As Tepco opens up to the world about a dangerous operation coming up at the stricken Fukushima Dai-ichi nuclear plant, we speak to a former worker who says his legs shook as he did his work.
He pulled on the yellow body suit which is required for areas at the plant with high radiation.
“My legs were shaking as I climbed the ladder,” he told Channel 4 News. And when he reached the opening, he couldn’t believe what he saw. The opening did not have a proper lid, but was instead covered with duct tape.
“In a place where safety needs to come first in terms of calming the situation, Tepco [the plant operator] has been putting band-aids just to speed things up,” he said.
My legs were shaking as I climbed the ladder. Former employee Toyotatsu Uechi
He also remembers another incident when working on patching up the floor of a reactor building, where a boss at the plant told him to focus on getting the work done in time, rather than on quality.
When contacted by Channel 4 News about these incidents, Tepco said that many of the workers at Fukushima are employed by subsidiary companies rather than Tepco, meaning that the company may not know about the incidents – however she said she had passed on the reports to people in charge at the plant and would continue to investigate such incidents of what she called “faulty workmanship”.
Channel 4 News is awaiting comment from the subsidiary company Mr Uechi was employed by.
Mr Uechi’s story is not uncommon, but observers are hoping that “faulty workmanship” lies in Tepco’s past, as the riskiest operation at Fukushima since the plant was initially devastated by the 2011 earthquake and tsunami is due to begin in the next few weeks.
In mid-November, Tepco will begin an operation to remove the spent fuel rods from the badly damaged reactor four building. This is necessary because they are currently extremely vulnerable if there is any kind of seismic event at the site.
The operation is a normal one at an undamaged nuclear plant; but the unknowns at Fukushima are great, and the damage unprecedented.
Professor Neil Hyatt, a nuclear expert at Sheffield University, told Channel 4 News the operation was a “world first”.
But Tepco insists it is on track. Last week, it even hosted journalists in the Fukushima plant, allowing them to look at the tanks. It also released a video of how the process will work, in a bid to reassure the public.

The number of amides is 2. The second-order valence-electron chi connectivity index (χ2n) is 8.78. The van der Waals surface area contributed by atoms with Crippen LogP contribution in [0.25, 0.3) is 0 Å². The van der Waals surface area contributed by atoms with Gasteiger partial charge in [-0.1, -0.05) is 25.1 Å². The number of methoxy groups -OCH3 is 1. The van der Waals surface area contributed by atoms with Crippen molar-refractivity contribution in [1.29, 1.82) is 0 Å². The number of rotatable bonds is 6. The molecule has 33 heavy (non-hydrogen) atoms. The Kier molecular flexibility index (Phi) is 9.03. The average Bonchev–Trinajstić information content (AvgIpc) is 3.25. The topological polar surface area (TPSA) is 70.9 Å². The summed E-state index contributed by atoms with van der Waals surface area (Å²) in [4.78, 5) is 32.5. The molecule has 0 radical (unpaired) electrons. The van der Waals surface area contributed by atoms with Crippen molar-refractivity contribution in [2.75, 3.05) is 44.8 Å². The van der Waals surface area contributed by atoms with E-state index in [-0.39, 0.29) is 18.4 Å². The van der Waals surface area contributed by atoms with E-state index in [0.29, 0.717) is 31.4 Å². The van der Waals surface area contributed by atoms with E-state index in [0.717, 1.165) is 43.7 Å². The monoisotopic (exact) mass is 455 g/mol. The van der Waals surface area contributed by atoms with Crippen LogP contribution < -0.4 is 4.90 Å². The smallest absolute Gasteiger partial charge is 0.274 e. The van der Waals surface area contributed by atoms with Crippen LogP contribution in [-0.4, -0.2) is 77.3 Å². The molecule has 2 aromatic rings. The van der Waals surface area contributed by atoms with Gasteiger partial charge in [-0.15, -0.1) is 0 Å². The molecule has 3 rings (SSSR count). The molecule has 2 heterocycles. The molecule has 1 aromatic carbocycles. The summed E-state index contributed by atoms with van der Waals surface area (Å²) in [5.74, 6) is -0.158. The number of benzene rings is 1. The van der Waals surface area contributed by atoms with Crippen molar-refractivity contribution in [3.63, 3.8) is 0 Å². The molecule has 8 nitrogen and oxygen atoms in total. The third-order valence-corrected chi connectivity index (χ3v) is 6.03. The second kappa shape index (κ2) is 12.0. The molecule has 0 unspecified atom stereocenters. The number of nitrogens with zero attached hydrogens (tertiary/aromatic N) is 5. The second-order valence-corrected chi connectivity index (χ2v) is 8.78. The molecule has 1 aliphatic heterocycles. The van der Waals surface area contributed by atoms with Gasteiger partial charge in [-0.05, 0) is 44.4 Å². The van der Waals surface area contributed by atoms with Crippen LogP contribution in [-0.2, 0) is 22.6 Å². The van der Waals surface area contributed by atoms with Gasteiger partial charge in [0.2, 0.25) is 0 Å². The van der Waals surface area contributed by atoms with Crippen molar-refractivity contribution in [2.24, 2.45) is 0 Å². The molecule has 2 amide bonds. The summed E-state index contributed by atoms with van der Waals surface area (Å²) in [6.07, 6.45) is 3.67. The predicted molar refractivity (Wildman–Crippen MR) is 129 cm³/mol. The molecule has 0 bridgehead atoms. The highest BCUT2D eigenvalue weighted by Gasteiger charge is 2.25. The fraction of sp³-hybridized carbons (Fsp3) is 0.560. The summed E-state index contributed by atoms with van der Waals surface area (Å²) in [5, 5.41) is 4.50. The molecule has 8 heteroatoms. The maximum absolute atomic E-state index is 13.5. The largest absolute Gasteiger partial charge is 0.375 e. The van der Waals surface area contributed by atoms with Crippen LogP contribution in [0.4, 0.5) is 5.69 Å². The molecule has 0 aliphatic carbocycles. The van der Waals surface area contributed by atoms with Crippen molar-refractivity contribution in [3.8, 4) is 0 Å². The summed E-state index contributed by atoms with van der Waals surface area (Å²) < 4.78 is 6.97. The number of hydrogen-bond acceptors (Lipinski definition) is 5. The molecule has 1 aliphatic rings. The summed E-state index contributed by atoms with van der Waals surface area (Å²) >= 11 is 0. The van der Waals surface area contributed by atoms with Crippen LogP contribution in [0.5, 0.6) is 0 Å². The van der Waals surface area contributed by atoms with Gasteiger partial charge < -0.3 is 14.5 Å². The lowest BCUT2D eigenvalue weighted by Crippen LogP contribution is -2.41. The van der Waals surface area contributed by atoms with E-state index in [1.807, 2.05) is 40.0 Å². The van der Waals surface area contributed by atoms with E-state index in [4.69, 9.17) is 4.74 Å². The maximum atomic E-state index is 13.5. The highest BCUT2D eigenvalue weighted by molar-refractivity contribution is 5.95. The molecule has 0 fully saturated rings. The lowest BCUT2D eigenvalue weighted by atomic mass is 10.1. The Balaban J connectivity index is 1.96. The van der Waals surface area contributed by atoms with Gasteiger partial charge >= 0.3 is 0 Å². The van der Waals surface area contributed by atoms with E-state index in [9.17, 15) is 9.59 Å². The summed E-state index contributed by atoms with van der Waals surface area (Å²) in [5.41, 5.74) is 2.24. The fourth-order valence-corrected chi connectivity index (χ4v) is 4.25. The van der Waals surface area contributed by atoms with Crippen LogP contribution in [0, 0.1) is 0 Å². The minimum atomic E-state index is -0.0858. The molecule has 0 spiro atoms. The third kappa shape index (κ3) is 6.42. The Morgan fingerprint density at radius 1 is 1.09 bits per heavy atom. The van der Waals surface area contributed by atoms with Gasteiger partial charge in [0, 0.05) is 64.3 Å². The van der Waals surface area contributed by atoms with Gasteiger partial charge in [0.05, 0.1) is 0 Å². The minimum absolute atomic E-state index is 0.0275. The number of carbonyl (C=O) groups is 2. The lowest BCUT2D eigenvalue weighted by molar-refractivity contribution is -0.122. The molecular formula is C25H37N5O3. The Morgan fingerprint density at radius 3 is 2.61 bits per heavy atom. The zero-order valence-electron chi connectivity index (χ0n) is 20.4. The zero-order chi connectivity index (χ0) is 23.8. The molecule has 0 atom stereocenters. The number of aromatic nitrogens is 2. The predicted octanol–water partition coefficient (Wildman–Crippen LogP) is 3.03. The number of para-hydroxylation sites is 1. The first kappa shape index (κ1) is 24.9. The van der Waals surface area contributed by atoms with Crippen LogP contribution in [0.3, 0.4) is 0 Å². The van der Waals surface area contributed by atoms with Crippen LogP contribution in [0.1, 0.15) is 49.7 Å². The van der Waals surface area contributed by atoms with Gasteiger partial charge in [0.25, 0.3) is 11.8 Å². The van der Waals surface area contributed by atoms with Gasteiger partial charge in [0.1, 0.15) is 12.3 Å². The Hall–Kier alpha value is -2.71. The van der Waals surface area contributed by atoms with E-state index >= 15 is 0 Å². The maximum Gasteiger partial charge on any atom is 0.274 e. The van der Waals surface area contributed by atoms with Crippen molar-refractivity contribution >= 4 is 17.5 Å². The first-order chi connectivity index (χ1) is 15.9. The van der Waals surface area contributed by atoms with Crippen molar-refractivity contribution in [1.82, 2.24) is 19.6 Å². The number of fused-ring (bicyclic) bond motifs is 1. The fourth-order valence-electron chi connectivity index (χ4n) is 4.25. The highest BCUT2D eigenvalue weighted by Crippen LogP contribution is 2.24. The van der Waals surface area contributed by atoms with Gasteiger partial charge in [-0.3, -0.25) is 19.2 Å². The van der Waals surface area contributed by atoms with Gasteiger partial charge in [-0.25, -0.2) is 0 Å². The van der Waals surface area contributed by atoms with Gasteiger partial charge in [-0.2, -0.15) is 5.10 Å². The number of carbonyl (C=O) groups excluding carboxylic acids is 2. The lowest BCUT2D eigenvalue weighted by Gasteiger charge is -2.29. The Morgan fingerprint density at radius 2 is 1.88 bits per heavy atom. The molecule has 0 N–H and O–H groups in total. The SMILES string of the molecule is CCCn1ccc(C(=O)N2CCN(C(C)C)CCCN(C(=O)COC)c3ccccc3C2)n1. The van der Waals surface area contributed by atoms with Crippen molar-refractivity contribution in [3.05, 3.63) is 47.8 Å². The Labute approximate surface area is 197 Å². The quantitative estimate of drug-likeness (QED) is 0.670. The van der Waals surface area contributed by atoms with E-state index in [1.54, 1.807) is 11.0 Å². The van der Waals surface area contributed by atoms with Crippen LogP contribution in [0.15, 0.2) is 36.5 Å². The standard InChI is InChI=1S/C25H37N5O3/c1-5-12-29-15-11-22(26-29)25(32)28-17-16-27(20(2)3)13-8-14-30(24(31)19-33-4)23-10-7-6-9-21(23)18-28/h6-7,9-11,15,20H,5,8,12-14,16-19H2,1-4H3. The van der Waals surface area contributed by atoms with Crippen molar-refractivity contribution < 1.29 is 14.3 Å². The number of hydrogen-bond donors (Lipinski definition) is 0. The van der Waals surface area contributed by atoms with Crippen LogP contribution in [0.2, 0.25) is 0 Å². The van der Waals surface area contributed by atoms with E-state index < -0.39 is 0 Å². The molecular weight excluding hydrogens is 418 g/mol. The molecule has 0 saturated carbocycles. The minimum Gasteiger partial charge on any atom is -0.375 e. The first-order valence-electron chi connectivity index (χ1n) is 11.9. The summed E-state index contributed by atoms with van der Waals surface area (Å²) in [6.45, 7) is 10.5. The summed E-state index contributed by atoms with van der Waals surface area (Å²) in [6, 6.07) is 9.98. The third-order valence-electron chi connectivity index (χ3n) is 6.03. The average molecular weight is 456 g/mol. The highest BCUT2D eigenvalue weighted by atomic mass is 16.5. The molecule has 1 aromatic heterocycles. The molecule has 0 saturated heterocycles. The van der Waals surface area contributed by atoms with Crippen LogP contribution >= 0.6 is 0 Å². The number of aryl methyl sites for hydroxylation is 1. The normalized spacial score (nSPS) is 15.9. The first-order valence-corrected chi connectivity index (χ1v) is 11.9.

I am genuinely impressed by the thoroughness of the effort and Tepco’s contingency planning. Lake H. Barrett, expert who led the Three Mile Island clean-up
Lake H.Barrett, who oversaw the clean-up at Three Mile Island in the United States, is advising Tepco. He said he has “confidence” that the fuel removal process will happen without a hitch.
“Tepco and its partners have made extensive preparations and are employing specialized technology designed to meet the particular needs of extracting the fuel from the damaged building and safely moving it to more secure storage,” he said.
“I am genuinely impressed by the thoroughness of the effort and Tepco’s contingency planning.”
But Mr Uechi is not convinced by the PR drive. He says that there is a growing shortage of skilled workers on site at Fukushima, not least due to problems with low pay and police investigations into allegations that yakuza, the Japanese mafia, are involved in the hiring and firing. He says he saw many workers with tattoos that are symbols of gang members in Japan.
“People are disposable,” said Mr Uechi. “In time, there will not be enough people working on the problem. Tepco does not want to pay the workers, and hires people with no knowledge of the nuclear plant, so the construction works aren’t done properly.”
Wages for contractors can be as low as 8000 yen – around £50. This compares with much higher salaries for workers involved in construction for the Tokyo Olympics.
“Why risk your life at a nuclear plant?” asks Mr Uechi.
But Tepco said it is working to deal with these issues. A spokeswoman responded: “We recognise the reports about the low wages of the workers, and we are taking them seriously.
“To avoid illegal activities such as not being paid enough, we are taking measures such as informing all the workers at Fukushima Dai-ichi the legal rights they have, and setting up places to consult about the issues.”
Tepco said it hires specialists, and has the same number of employees on site daily – 3,000 – as it did immediately after the accident. But the company also admitted it recognised reports about the influence of the yakuza.
“There were reports and we have been aware not to include them in the works, co-operating with the police.”
And while the staffing problems at Tepco do not inspire confidence, the fact that the company is being open about tackling them is at least a step forward from the first few months and days after the accident, when it declined to even engage with questions.
However, in many ways it has had to adapt. Just last month, a draft proposal from Japan’s ruling party recommended stripping the responsibility for cleaning up Fukushima away from Tepco entirely, with the government possibly stepping in.
It’s a suggestion which stung the company.
“We would like to do our best to decommission Fukushima Dai-ichi, having our knowledge about the site and responsibility to the accident,” a spokeswoman told Channel 4 News.
But if the problems get worse, that might not be their choice. And Mr Uechi believes that could not happen soon enough.
“Japanese people are too optimistic about the Fukushima situation, living as if nothing happened already, ” he said.
“The situation will get worse if the government doesn’t take any action.”